There are a number of ways to make a nī‘au kani, which sounds something like a kazoo or musical comb. The simplest uses a coconut leaflet. A section, about 4 to 6 inches long, is taken from the leaflet. A fingernail, needle, or other sharp object is used to pierce and slice the leaf away from the midrib, leaving about an inch on each end to hold the leaf. The leaf is then held to the mouth, outer (convex) side toward the mouth with the midrib between the lips. By singing or talking through the leaflet, a kazoo-like sound can be made which gives a buzzing quality to the voice.
The ‘ohe hano ihu is a traditional Hawaiian flute made from bamboo (Schizostachyum glaucifolium). It is considered a sweetheart’s instrument. It is not a loud instrument; rather, the tone is intended to be soft and sweet. Traditionally, it is not played in concert for a large audience, but played in a quiet place for someone special. It is also used in hula, as well as in courting. The spacing of the holes and the length of the flute were entirely a matter of personal taste, determined, presumably by what the suitor believed would please the object of his affections. He would then carefully sand the flute and burnish it with oil. Each flute, and its song, was as unique as the person who crafted it.
The hoehoe is a simple bamboo tube, open at both ends or closed at the bottom end. It is held vertically, and the top end is blown across, much like blowing across the mouth of a bottle. The name means, “a plaintive prolonged sound.” Like the ‘ohe hano ihu, it is ideally made from bamboo (Schizostachyum glaucifolium).
The traditional Hawaiian gourd whistle was played primarily for amusement, and by sweethearts. It is made from a small gourd (Lagenaria siceraria) or a kamani (Calophyllum inophyllum) seed. Like the ‘ohe hano ihu, it is played with the nose. The gourd or seed is drilled with a hole for the nose and one, two, or three additional pitch holes. The seeds and or meats are removed and then it can be played.
The oeoe, or Hawaiian bullroarer, is made from the shell of a coconut. The best tone comes from old shells which are light and thin. A hole, about one-half to one inch diameter, is carved into the end near the eyes. Strings are threaded through the eyes and drawn up to a long string used to swing the oeoe in circles. The sound is like the wind on a mountaintop. Some feel it is a children’s toy, but others consider it to be an instrument which represents the wind.
The pū, or ‘olē, is the classic shell trumpet of Polynesia, used to announce the arrival of chief, ceremonies, and important events. It also is used as a signaling device on canoes. Generally made from Charonia tritonis or Cassis cornuta. A hole is made at the apex of the shell and used to blow, trumpet-like into the body which acts as a resonating chamber. At the opening of the Merrie Monarch Hula Festival, the Royal Court is preceded by attendants blowing the pū.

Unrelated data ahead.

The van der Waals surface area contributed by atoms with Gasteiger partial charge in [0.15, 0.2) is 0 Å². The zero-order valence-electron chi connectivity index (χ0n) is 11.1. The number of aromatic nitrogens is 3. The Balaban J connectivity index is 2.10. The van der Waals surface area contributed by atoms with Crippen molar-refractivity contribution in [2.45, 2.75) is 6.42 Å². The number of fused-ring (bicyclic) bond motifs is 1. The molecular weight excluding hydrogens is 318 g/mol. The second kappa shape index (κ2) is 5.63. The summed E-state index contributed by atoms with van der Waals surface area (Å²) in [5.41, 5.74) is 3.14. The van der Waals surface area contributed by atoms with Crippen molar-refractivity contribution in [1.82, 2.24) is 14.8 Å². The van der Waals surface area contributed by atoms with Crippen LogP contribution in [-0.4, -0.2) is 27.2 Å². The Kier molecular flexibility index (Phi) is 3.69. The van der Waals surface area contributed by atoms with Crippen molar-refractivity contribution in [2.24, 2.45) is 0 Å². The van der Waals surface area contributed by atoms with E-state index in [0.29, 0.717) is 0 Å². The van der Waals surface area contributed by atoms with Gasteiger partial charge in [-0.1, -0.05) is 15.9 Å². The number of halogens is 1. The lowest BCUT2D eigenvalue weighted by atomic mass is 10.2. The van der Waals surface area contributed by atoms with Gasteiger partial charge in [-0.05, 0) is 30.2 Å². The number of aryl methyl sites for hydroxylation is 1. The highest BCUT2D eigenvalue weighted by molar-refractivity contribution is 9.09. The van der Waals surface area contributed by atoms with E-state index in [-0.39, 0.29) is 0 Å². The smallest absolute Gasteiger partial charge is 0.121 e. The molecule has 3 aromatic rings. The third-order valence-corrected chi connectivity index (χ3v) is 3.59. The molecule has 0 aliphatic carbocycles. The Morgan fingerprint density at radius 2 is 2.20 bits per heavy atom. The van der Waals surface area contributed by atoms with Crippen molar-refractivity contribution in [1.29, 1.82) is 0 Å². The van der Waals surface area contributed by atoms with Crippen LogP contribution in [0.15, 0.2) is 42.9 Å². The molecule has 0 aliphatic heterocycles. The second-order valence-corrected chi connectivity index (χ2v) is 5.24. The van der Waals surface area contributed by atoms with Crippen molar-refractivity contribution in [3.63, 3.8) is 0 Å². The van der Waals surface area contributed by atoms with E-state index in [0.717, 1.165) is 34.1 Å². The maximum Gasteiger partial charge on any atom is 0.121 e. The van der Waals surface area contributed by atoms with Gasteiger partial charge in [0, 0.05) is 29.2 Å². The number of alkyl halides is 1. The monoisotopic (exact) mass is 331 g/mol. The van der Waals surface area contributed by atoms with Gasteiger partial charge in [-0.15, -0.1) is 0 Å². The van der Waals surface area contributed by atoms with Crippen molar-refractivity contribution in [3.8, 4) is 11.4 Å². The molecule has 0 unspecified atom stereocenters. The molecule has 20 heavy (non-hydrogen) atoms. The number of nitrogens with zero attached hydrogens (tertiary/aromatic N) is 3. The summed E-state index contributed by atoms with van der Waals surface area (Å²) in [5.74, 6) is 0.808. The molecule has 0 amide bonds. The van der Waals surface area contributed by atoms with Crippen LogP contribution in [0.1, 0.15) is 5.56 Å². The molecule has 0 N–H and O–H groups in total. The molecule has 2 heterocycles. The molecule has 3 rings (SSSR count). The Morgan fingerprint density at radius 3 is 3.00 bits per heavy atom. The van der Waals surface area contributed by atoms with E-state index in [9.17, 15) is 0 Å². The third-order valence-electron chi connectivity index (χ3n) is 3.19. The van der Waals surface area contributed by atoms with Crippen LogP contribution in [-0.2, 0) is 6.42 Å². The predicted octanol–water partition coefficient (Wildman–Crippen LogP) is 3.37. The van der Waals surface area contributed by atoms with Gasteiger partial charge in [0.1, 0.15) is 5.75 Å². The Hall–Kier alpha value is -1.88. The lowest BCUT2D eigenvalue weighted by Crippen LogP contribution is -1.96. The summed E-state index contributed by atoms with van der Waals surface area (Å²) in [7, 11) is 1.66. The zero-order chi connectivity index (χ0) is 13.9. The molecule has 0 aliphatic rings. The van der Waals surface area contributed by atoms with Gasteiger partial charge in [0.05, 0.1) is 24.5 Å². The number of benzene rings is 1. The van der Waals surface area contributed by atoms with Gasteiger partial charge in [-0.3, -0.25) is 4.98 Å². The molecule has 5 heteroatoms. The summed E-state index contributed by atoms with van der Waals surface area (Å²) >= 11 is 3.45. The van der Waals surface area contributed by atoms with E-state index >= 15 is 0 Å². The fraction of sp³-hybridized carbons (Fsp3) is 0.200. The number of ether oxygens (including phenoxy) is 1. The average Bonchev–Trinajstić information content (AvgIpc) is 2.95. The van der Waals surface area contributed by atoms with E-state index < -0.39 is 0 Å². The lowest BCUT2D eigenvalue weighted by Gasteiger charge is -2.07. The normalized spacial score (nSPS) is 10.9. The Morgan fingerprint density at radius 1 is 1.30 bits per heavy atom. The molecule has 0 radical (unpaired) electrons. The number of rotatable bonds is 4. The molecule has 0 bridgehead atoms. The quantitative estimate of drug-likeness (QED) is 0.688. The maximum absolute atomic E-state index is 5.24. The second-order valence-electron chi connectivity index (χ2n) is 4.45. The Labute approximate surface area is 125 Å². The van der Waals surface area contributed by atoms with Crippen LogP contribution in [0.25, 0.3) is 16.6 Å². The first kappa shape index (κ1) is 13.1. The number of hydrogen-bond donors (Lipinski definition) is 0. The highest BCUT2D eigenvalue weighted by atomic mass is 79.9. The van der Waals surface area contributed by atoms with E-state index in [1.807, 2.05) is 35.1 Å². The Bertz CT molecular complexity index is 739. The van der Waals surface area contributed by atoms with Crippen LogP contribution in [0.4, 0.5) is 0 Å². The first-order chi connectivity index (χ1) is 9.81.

Less well known than the pū, the pū ‘ohe serves the same purposes and is equally important. While the helmet shell pū and the conch shell pū were more difficult to acquire and prized by the chiefs for their tone, volume, and beauty, the pū ‘ohe was accessible to everyone. A signaling device for sailors at sea and hunters in the forest, it also announced ceremonies and called people home from the fields. Used by all levels of society, this simple trumpet is made from just one section of bamboo. One end is open, and the other end is closed by the node. The node has a hole bored in it and is smoothed to fashion the simple mouthpiece through which the player blows.
The pū lā‘ī, leaf whistle, is usually made from a rolled leaf of tī or ginger. It is primarily made by children as a toy, but hunters and hikers also sometimes use them as signaling whistles. The leaf is split longitudinally and the midrib removed. The leaf is then folded over, underside (dull side) outermost, with the tip and the petiole ends touching each other. Holding the fold by the margin of the leaf, the folded leaf is wrapped around the finger to form a cylinder. Looking through the cylinder, two layers of leaf bisect it. The leaf cylinder is held in the fingers and placed just enough between the lips that it may be flattened somewhat when the lips are placed into a rigid line and air blown through the pū lā‘ī. Careful adjustment will allow air to cross the bisecting portion of leaf and vibrate it, creating a piercing whistle.
From simple whistles to finely crafted drums, the music of Hawai‘i is enhanced by a variety of implements. Not only do they add to the music, incorporated into choreography where appropriate, they add to the texture and beauty of the hula. As the ‘ōlelo no‘eau (traditional proverb) says, I le‘a ka hula i ka ho‘opa‘a, “The hula is pleasing because of the drummer.”
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Contact writer Leilehua Yuen: firstname.lastname@example.org